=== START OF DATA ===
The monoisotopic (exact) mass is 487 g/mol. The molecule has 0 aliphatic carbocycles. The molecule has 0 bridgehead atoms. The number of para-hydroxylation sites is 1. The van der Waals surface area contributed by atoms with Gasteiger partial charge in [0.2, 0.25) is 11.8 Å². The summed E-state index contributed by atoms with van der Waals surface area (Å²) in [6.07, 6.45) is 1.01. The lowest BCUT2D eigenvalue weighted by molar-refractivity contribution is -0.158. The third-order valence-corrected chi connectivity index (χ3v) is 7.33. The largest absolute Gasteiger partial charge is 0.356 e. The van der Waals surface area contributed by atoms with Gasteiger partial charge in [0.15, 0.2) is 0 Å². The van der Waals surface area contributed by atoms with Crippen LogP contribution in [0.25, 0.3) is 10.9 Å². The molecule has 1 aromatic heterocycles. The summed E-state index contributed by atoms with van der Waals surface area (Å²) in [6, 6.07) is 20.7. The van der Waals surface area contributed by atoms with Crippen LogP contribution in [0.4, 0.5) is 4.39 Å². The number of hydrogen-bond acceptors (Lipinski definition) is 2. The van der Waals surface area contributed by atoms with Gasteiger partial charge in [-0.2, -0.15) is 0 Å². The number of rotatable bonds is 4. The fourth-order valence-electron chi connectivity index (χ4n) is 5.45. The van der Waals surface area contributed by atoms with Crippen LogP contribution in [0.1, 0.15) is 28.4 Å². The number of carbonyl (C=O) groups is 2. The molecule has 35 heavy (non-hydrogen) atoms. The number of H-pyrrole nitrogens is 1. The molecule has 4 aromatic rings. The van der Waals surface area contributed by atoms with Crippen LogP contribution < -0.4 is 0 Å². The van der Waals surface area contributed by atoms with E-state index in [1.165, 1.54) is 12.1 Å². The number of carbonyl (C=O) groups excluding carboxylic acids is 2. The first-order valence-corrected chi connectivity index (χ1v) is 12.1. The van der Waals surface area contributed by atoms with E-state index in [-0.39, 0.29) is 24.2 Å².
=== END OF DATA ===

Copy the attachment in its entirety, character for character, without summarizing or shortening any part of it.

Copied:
The monoisotopic (exact) mass is 487 g/mol. The molecule has 0 aliphatic carbocycles. The molecule has 0 bridgehead atoms. The number of para-hydroxylation sites is 1. The van der Waals surface area contributed by atoms with Gasteiger partial charge in [0.2, 0.25) is 11.8 Å². The summed E-state index contributed by atoms with van der Waals surface area (Å²) in [6.07, 6.45) is 1.01. The lowest BCUT2D eigenvalue weighted by molar-refractivity contribution is -0.158. The third-order valence-corrected chi connectivity index (χ3v) is 7.33. The largest absolute Gasteiger partial charge is 0.356 e. The van der Waals surface area contributed by atoms with Gasteiger partial charge in [0.15, 0.2) is 0 Å². The van der Waals surface area contributed by atoms with Crippen LogP contribution in [0.25, 0.3) is 10.9 Å². The molecule has 1 aromatic heterocycles. The summed E-state index contributed by atoms with van der Waals surface area (Å²) in [6, 6.07) is 20.7. The van der Waals surface area contributed by atoms with Crippen LogP contribution in [0.4, 0.5) is 4.39 Å². The number of hydrogen-bond acceptors (Lipinski definition) is 2. The van der Waals surface area contributed by atoms with Gasteiger partial charge in [-0.2, -0.15) is 0 Å². The number of rotatable bonds is 4. The fourth-order valence-electron chi connectivity index (χ4n) is 5.45. The van der Waals surface area contributed by atoms with Crippen LogP contribution in [0.1, 0.15) is 28.4 Å². The number of carbonyl (C=O) groups is 2. The molecule has 35 heavy (non-hydrogen) atoms. The number of H-pyrrole nitrogens is 1. The molecule has 4 aromatic rings. The van der Waals surface area contributed by atoms with Crippen LogP contribution < -0.4 is 0 Å². The van der Waals surface area contributed by atoms with E-state index in [1.165, 1.54) is 12.1 Å². The number of carbonyl (C=O) groups excluding carboxylic acids is 2. The first-order valence-corrected chi connectivity index (χ1v) is 12.1. The van der Waals surface area contributed by atoms with E-state index in [-0.39, 0.29) is 24.2 Å².